One of the pleasures of working with the cornea is its accessibility and transparency – this means that, unlike elsewhere in the body, images can be captured in a non-invasive way in order to evaluate cells, blood vessels and nerves.
Congratulations to Professor Mark Willcox and team who have had their project entitled "New disinfection systems to overcome PPE shortages and provide long term protection against infection in Hospitals and Public Settings” funded by a UNSW Research
SOVS Paper of the Week: Amoeba are free living protozoa, a bit like us. They are found in domestic water everywhere, so in this time of frequent hand washing, contact lens wearers remember to dry your hands before touching lenses.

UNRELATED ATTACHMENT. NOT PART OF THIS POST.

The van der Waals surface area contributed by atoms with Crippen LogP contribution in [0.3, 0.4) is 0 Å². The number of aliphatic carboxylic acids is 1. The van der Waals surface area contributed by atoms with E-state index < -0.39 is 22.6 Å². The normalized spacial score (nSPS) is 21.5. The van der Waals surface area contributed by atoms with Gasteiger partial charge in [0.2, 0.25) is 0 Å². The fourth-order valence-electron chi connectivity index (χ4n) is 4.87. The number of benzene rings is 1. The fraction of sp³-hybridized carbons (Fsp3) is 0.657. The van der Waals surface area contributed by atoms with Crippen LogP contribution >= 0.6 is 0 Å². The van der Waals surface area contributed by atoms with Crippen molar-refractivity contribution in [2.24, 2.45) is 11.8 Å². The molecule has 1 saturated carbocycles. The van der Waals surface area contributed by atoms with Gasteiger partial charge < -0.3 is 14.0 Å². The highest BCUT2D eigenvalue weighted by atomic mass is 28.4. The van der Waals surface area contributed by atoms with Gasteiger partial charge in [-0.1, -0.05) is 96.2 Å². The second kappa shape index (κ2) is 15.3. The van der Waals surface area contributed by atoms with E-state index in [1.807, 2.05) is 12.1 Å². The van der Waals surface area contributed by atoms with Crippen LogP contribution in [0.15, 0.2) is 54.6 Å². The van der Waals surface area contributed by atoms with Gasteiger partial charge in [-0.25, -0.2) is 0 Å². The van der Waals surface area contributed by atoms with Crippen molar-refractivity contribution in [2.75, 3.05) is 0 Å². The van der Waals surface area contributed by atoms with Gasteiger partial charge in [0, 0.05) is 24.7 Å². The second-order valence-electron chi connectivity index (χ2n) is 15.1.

SOVS Paper of the Week: This study looked at these behaviours in contact lens wearers and in a randomised controlled trial examined whether providing a visual reminder on their storage cases as a prompt to avoid water could change wearer behaviour.
Artificial intelligence (AI) is revolutionising healthcare for its potential in image-based diagnosis, disease prognostication, and risk assessment. In ophthalmology, AI is also becoming common for screening, image interpretation, early diagnosis, and synthesizing large amounts datasets.
Measuring corneal thickness is an important part of assessing the health of an eye. This procedure is more technically known as pachymetry. It can help to identify and monitor eye diseases including glaucoma and keratoconus which may cause permanent vision loss or even blindness.